2015 FP Notebook

13. Aspirin Increases Mitochondrial Fatty Acid Oxidation (PubMed)

into mitochondria. The drive on mitochondrial fatty acid oxidation may be a compensatory response to altered mitochondrial morphology and inhibited electron transport chain function, both of which were observed after 24 h incubation of cells with aspirin. These studies provide insight into the pathophysiology of Reye Syndrome, which is known to be triggered by aspirin ingestion in patients with fatty acid oxidation disorders.Copyright © 2016 Elsevier Inc. All rights reserved. (...) Aspirin Increases Mitochondrial Fatty Acid Oxidation The metabolic effects of salicylates are poorly understood. This study investigated the effects of aspirin on fatty acid oxidation. Aspirin increased mitochondrial long-chain fatty acid oxidation, but inhibited peroxisomal fatty acid oxidation, in two different cell lines. Aspirin increased mitochondrial protein acetylation and was found to be a stronger acetylating agent in vitro than acetyl-CoA. However, aspirin-induced acetylation did

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2016 Biochemical and biophysical research communications

14. Reye Syndrome

infections, particularly when salicylates are used. Diagnosis is clinical. Treatment is supportive. The cause of Reye syndrome is unknown, but many cases seem to follow infection with influenza A or B or varicella. Using salicylates (generally aspirin ) during such illness increases the risk by as much as 35-fold. This finding has led to a marked decrease in salicylate use in the US since the mid-1980s (except when specifically indicated, such as in and ) and a corresponding decrease in the incidence (...) is common to maintain euglycemia. Coagulopathy may require fresh frozen plasma or vitamin K. Other treatments (eg, exchange transfusion, hemodialysis, barbiturate-induced deep coma) have not been proved effective but are sometimes used. Key Points Reye syndrome of acute encephalopathy and hepatic dysfunction, typically occurring after viral infection (particularly with salicylate use), has become rare since routine use of aspirin in children has been reduced. Diagnosis is by exclusion of similarly

2013 Merck Manual (19th Edition)

15. Pharmacotherapy in Chronic Kidney Disease Patients Presenting With Acute Coronary Syndrome

dialysis (n=310), and chronic dialysis (n=47). In-hospital mortality Adjusted RR reduction for the combination of in-hospital aspirin and ß-blocker was 80%, 74.9%, 69%, 64.3%, and 77.9% across the quartiles of corrected CrCl, respectively. ACE indicates angiotensin-converting enzyme; ACS, acute coronary syndrome; AMI, acute myocardial infarction; CAPRICORN, Carvedilol Postinfarct Survival Control in Left Ventricular Dysfunction; CCP, Cooperative Cardiovascular Project; CI, confidence interval; CKD (...) focused update): a report of the American College of Cardiology Foundation/American Heart Association Task Force on Practice Guidelines. Circulation. 2012;126:875–910. doi: 10.1161/CIR.0b013e318256f1e0. 43. Yusuf S, Zhao F, Mehta SR, Chrolavicius S, Tognoni G, Fox KK; Clopidogrel in Unstable Angina to Prevent Recurrent Events Trial Investigators. Effects of clopidogrel in addition to aspirin in patients with acute coronary syndromes without ST-segment elevation. N Engl J Med. 2001;345:494–502. doi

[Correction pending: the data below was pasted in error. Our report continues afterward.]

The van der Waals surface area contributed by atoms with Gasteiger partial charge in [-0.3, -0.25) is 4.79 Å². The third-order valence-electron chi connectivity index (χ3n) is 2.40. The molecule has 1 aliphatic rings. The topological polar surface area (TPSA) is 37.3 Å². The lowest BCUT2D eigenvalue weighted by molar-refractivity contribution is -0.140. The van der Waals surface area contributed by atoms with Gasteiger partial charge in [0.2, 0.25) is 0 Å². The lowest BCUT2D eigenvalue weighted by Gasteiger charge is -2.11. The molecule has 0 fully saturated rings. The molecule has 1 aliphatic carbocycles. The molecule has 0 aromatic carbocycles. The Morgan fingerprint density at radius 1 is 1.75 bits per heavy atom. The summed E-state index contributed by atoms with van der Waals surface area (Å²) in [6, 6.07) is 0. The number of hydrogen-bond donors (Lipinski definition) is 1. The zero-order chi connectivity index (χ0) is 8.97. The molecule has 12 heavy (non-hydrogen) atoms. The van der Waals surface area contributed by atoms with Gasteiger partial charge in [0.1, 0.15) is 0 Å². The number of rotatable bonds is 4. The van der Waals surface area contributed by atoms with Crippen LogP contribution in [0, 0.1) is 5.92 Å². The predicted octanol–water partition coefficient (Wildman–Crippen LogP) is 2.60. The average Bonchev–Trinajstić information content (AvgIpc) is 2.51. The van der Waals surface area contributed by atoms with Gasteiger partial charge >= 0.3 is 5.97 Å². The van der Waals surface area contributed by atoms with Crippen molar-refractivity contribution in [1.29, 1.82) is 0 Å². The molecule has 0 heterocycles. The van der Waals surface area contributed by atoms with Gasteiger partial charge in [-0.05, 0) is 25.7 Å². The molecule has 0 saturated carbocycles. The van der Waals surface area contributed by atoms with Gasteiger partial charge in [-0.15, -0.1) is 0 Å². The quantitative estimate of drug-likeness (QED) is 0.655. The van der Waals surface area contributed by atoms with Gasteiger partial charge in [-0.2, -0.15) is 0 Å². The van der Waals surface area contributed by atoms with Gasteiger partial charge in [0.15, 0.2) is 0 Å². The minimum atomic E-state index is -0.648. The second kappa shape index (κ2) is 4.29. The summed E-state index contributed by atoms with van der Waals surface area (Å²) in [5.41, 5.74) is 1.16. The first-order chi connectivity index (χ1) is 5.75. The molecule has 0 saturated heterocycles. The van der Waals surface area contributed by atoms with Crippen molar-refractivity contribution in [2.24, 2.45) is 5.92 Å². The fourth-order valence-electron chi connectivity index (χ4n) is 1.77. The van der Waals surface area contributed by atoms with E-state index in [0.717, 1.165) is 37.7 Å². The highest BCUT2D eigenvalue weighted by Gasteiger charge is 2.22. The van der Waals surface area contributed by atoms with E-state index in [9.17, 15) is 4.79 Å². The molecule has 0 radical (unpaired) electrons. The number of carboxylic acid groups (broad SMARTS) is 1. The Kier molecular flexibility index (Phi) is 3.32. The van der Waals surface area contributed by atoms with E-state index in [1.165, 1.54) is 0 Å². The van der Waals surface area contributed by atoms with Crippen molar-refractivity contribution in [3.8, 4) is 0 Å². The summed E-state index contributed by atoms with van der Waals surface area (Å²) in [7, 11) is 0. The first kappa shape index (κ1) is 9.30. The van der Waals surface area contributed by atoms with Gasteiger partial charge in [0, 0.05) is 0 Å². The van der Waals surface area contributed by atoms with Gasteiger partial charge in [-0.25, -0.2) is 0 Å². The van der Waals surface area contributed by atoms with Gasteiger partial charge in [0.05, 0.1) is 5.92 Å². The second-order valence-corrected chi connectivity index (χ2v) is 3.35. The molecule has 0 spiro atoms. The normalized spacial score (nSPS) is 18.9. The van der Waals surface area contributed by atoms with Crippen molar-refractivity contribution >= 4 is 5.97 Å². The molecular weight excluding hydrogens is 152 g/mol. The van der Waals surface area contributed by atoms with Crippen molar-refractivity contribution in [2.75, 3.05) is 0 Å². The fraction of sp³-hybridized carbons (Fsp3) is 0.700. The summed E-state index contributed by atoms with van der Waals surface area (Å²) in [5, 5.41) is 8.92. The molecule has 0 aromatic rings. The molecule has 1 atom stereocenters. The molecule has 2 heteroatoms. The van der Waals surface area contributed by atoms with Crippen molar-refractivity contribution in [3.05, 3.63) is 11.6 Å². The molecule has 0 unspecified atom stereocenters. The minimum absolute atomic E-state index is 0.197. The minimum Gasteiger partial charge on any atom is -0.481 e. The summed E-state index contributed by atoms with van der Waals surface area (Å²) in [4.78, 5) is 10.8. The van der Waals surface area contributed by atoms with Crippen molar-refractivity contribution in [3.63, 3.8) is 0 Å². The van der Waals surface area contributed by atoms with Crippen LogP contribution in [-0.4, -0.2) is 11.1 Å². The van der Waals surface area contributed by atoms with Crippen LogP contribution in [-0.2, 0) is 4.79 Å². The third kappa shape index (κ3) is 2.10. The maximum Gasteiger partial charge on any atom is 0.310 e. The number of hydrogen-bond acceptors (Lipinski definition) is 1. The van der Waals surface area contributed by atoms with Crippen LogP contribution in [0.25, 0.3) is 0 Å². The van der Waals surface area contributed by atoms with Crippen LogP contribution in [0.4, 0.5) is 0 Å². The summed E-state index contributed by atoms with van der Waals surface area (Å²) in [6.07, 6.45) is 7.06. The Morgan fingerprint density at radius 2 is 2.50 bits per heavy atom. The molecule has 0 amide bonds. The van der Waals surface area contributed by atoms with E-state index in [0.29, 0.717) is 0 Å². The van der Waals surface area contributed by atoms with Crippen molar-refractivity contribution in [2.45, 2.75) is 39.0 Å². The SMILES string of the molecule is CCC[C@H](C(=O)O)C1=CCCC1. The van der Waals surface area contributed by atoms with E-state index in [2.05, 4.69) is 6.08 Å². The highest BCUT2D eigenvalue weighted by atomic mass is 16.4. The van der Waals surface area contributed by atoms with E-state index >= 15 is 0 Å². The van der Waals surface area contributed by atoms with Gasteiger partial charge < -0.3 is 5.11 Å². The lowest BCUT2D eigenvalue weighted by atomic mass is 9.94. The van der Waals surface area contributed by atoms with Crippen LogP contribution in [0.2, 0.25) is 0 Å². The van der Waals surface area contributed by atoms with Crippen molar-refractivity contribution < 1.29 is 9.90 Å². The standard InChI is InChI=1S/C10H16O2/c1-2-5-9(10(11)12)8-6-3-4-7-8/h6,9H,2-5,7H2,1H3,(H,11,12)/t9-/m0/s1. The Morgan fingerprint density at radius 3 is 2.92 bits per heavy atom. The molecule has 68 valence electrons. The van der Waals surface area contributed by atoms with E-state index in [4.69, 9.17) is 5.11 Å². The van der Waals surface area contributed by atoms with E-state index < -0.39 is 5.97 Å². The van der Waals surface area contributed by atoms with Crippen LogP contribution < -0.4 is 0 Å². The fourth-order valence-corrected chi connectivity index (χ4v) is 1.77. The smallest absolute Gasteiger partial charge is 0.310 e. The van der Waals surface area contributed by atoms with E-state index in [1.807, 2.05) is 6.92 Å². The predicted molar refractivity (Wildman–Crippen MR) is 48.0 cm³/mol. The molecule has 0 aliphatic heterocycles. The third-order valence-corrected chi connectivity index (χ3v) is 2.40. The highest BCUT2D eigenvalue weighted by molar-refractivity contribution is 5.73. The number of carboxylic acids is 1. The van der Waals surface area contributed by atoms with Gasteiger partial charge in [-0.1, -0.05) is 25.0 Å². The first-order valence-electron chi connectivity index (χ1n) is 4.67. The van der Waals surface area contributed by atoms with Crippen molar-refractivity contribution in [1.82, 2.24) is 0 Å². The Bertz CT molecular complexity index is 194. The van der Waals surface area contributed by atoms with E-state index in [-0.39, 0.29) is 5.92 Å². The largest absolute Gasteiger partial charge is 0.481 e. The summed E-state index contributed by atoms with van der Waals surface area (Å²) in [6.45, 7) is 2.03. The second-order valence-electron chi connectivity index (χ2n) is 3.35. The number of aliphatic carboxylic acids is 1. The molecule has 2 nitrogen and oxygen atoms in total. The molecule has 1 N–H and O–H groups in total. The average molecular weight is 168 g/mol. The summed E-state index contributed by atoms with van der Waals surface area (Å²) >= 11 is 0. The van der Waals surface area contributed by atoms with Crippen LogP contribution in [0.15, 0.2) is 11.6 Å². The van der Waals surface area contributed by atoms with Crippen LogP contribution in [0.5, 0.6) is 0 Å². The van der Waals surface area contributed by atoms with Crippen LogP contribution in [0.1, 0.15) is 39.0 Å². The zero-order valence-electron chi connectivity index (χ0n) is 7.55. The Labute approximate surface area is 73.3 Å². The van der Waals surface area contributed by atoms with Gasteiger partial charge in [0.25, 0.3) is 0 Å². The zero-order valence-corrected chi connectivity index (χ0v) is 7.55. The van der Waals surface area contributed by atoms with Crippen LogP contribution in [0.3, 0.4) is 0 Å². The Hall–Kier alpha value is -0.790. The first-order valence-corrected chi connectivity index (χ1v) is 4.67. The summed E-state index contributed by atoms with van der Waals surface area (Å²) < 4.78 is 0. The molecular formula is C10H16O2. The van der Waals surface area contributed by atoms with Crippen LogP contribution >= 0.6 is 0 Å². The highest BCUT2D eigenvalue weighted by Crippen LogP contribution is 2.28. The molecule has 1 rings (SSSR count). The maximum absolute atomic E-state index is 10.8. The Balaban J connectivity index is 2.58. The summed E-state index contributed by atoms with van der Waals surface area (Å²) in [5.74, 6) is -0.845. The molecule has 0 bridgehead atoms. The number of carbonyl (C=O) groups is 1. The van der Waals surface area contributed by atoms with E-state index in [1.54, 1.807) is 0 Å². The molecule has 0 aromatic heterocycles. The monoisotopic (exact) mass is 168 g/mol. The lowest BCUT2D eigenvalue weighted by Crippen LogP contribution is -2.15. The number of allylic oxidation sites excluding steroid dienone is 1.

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2015 American Heart Association

16. Thoughts on a 23-year-old athlete dying from the Lemierre Syndrome

must do better. Share this: Like this: Like Loading... Comments (2) said on 04-11-2018 In another era we had Reyes Syndrome where children with a trivial illness would get aspirin for their fever, develop hepatic encephalopathy and die at the pedicatric hospital with supportive care. At the time tylenol was a relatively new and costly alternative for a fever and most parents opted for aspirin. Today we physicians get a lot of public flack for antibiotic use for things that usually are self-limited (...) Thoughts on a 23-year-old athlete dying from the Lemierre Syndrome db's Medical Rants » Blog Archive » Thoughts on a 23-year-old athlete dying from the Lemierre Syndrome Internal medicine, American health care, and especially medical education 2 Posted by rcentor | Posted on 03-11-2018 Category : Every time I read such a story my heart breaks, a small piece each time. More physicians have become aware of the Lemierre syndrome. We must also educate patients and families that sore throats